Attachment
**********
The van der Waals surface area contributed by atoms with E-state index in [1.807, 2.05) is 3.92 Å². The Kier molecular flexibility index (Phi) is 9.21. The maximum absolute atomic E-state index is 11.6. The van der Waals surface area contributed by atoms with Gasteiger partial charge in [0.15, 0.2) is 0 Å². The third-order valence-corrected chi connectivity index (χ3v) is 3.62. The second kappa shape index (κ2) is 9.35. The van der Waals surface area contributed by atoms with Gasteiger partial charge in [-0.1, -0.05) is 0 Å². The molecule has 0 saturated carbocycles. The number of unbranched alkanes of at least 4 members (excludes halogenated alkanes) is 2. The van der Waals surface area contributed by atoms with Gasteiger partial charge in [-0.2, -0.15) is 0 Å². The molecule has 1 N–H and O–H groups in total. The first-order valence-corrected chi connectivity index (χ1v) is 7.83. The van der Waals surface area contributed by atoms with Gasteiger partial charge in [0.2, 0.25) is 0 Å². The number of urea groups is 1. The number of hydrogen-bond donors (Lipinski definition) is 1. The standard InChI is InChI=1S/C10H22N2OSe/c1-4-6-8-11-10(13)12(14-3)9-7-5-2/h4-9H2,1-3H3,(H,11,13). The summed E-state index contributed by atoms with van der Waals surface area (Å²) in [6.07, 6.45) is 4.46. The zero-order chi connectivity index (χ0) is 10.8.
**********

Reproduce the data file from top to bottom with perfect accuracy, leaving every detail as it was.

The van der Waals surface area contributed by atoms with E-state index in [1.807, 2.05) is 3.92 Å². The Kier molecular flexibility index (Phi) is 9.21. The maximum absolute atomic E-state index is 11.6. The van der Waals surface area contributed by atoms with Gasteiger partial charge in [0.15, 0.2) is 0 Å². The third-order valence-corrected chi connectivity index (χ3v) is 3.62. The second kappa shape index (κ2) is 9.35. The van der Waals surface area contributed by atoms with Gasteiger partial charge in [-0.1, -0.05) is 0 Å². The molecule has 0 saturated carbocycles. The number of unbranched alkanes of at least 4 members (excludes halogenated alkanes) is 2. The van der Waals surface area contributed by atoms with Gasteiger partial charge in [-0.2, -0.15) is 0 Å². The molecule has 1 N–H and O–H groups in total. The first-order valence-corrected chi connectivity index (χ1v) is 7.83. The van der Waals surface area contributed by atoms with Gasteiger partial charge in [0.2, 0.25) is 0 Å². The number of urea groups is 1. The number of hydrogen-bond donors (Lipinski definition) is 1. The standard InChI is InChI=1S/C10H22N2OSe/c1-4-6-8-11-10(13)12(14-3)9-7-5-2/h4-9H2,1-3H3,(H,11,13). The summed E-state index contributed by atoms with van der Waals surface area (Å²) in [6.07, 6.45) is 4.46. The zero-order chi connectivity index (χ0) is 10.8.